Tuesday, July 24, 2012

Which side of the fabric to use?

I wanted to make Kwik Sew 3462 into a reversible vest that would do double duty for work/party.  My stash contained some floppy lightweight nylon and Lycra in a dark grey that would do for the work side.  For the party?  All I had that was soft and wide enough (the pattern needs at least 115 cm of 45 inch width fabric) was a black and white synthetic lace full of roses.  One of those fabrics that shrieks you fool why did you buy me?  You aren't planning to make any curtains!   The answer to that question of course is you were cheap.  

I was about to donate the lace curtain fabric to charity, and put away the pattern. But then I saw that the reverse of the lace resembled those skeleton leaves that you sometimes find in the garden- a bit moody and mysterious.  

So I made my vest after all. KS 34622 is pretty easy to make.  The only tricky thing is that the collar is part of the vest front and you have to get your head around a slightly strange pattern shape and wrangle the shoulder seams and the back neck together. 

Making it in a single fabric you would sew the centre back seam of the collar as a French seam.  I didn’t do that.  I cut two garments and  sewed them separately.  I basted a line round the armholes of each garment at 1.6 cm (5/8 inch).     Then I placed them right sides together and sewed the collar edge, centre fronts and hem.  I turned the garment to the right side through an armhole.  I then folded a hem in the armholes using the basted line as a guide.  I top stitched all edges including the armholes at 6mm (1/4 inch).   

Because I was in effect lining the vest edge to edge, I cut nearly 20cm (8 inches) off the length.  The pattern calls for a very deep hem to give enough weight to the waterfall front.  Making a reversible garment you get the weight from the two layers.

 The result isn't perfect and could  certainly use another press. The floppy collar hides a bit of puckering in the shoulder seam of the work vest, and the lacy pattern hides a few small imperfections in the party side fabric.  (Now I know why the fabric was so cheap).But I like the idea and may use it again.You'll find my review on PR.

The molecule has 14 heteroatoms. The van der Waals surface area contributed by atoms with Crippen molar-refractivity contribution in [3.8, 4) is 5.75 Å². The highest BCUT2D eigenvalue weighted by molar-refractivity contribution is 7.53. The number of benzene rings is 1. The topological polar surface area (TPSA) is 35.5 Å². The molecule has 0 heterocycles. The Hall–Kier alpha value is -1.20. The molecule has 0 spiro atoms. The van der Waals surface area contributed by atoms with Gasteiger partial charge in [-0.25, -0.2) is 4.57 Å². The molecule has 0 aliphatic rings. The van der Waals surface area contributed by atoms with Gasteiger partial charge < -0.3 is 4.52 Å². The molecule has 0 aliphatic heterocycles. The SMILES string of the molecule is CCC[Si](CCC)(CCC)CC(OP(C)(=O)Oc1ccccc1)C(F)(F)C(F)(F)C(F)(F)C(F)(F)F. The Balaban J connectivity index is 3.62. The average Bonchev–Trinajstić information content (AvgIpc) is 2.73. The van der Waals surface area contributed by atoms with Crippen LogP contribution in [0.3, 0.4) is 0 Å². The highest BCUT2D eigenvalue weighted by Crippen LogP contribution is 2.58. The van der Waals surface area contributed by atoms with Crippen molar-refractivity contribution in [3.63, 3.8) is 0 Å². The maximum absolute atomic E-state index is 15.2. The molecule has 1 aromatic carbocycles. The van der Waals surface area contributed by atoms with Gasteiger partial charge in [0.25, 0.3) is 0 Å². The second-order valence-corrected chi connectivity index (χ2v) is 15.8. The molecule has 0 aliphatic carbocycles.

a year or so later I found some reversible two faced  fabric in  Cleggs Melbourne that  seemed ideal for  the jacket from this pattern. .  It was a knit with one side striped the other spotted.
double layered knit

Jacket and T shirt from double faced knit
The jacket went together as easily as the vest.  I used the spot side, and the stripe shows on the collar. I rolled hemmed the fronts and sleeves, and used the deep hem allowance on the pattern at the bottom.  I made a long sleeved T to go under it using the stripe with the spot as trim at the neck and cuffs.   As winter draws nearer I''m finding it a comfortable smart casual pairing.

I think there are lots of possibilities with this pattern. The vest is easily reversible.  You  might find a fabric that had two distinct patterns as my lace did but, unlike my lace, patterns that appeal to you on either side, as  the double faced knit did.  Then you could make the vest in a single layer, using an appropriate seam finish and  perhaps rolled hemming.If you had two beautiful  thin silks (maybe sari pieces) you could rolled-hem them together with multiple toning thread  to make   a  small work of art. Making the jacket out of two thin fabrics would be harder but not impossible.   I imagine that lining  edge to edge would be a real pain, but you could rolled hem or bind the edges
Hope this idea is useful.

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